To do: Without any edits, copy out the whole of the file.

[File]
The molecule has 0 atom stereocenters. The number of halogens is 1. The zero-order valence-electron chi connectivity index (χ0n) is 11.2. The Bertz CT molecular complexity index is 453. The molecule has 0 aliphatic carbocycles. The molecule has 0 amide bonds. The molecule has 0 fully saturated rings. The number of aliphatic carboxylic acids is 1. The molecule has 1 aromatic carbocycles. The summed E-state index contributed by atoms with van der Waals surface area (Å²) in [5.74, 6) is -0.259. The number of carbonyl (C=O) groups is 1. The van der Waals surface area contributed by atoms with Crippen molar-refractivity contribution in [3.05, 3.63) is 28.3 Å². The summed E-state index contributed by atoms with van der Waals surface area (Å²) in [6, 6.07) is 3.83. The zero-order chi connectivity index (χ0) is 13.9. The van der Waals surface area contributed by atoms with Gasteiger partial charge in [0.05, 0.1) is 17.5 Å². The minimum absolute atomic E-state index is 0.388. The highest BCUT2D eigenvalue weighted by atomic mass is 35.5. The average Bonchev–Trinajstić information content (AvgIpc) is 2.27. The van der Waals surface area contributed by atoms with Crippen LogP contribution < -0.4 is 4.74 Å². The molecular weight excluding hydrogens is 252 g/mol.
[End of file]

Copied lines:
The molecule has 0 atom stereocenters. The number of halogens is 1. The zero-order valence-electron chi connectivity index (χ0n) is 11.2. The Bertz CT molecular complexity index is 453. The molecule has 0 aliphatic carbocycles. The molecule has 0 amide bonds. The molecule has 0 fully saturated rings. The number of aliphatic carboxylic acids is 1. The molecule has 1 aromatic carbocycles. The summed E-state index contributed by atoms with van der Waals surface area (Å²) in [5.74, 6) is -0.259. The number of carbonyl (C=O) groups is 1. The van der Waals surface area contributed by atoms with Crippen molar-refractivity contribution in [3.05, 3.63) is 28.3 Å². The summed E-state index contributed by atoms with van der Waals surface area (Å²) in [6, 6.07) is 3.83. The zero-order chi connectivity index (χ0) is 13.9. The van der Waals surface area contributed by atoms with Gasteiger partial charge in [0.05, 0.1) is 17.5 Å². The minimum absolute atomic E-state index is 0.388. The highest BCUT2D eigenvalue weighted by atomic mass is 35.5. The average Bonchev–Trinajstić information content (AvgIpc) is 2.27. The van der Waals surface area contributed by atoms with Crippen LogP contribution < -0.4 is 4.74 Å². The molecular weight excluding hydrogens is 252 g/mol.